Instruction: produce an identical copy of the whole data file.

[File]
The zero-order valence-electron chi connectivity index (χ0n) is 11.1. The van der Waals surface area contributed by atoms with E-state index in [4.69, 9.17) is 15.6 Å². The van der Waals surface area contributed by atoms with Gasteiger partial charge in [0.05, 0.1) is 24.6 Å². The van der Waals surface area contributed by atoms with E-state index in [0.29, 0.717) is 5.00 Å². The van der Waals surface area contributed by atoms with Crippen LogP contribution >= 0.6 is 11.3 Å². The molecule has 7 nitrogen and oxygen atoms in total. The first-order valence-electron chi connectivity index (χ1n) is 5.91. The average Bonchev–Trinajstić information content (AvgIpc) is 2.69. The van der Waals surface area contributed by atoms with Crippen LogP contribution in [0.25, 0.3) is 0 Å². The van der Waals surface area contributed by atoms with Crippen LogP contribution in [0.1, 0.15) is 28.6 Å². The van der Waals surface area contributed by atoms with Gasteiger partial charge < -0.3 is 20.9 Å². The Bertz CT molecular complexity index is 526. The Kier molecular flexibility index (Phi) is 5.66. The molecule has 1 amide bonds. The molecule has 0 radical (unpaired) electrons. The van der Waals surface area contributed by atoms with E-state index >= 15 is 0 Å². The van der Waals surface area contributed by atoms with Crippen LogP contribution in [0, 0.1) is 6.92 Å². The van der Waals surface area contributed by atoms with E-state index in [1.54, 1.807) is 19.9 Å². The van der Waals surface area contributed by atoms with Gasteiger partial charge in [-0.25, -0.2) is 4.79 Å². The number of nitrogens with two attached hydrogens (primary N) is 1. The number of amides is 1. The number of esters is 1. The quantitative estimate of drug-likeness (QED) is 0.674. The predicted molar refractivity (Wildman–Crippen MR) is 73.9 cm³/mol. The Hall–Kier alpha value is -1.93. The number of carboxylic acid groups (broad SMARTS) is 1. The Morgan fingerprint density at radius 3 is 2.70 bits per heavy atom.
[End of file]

The zero-order valence-electron chi connectivity index (χ0n) is 11.1. The van der Waals surface area contributed by atoms with E-state index in [4.69, 9.17) is 15.6 Å². The van der Waals surface area contributed by atoms with Gasteiger partial charge in [0.05, 0.1) is 24.6 Å². The van der Waals surface area contributed by atoms with E-state index in [0.29, 0.717) is 5.00 Å². The van der Waals surface area contributed by atoms with Crippen LogP contribution >= 0.6 is 11.3 Å². The molecule has 7 nitrogen and oxygen atoms in total. The first-order valence-electron chi connectivity index (χ1n) is 5.91. The average Bonchev–Trinajstić information content (AvgIpc) is 2.69. The van der Waals surface area contributed by atoms with Crippen LogP contribution in [0.25, 0.3) is 0 Å². The van der Waals surface area contributed by atoms with Crippen LogP contribution in [0.1, 0.15) is 28.6 Å². The van der Waals surface area contributed by atoms with Gasteiger partial charge < -0.3 is 20.9 Å². The Bertz CT molecular complexity index is 526. The Kier molecular flexibility index (Phi) is 5.66. The molecule has 1 amide bonds. The molecule has 0 radical (unpaired) electrons. The van der Waals surface area contributed by atoms with E-state index >= 15 is 0 Å². The van der Waals surface area contributed by atoms with Crippen LogP contribution in [0, 0.1) is 6.92 Å². The van der Waals surface area contributed by atoms with E-state index in [1.54, 1.807) is 19.9 Å². The van der Waals surface area contributed by atoms with Gasteiger partial charge in [-0.25, -0.2) is 4.79 Å². The number of nitrogens with two attached hydrogens (primary N) is 1. The number of amides is 1. The number of esters is 1. The quantitative estimate of drug-likeness (QED) is 0.674. The predicted molar refractivity (Wildman–Crippen MR) is 73.9 cm³/mol. The Hall–Kier alpha value is -1.93. The number of carboxylic acid groups (broad SMARTS) is 1. The Morgan fingerprint density at radius 3 is 2.70 bits per heavy atom.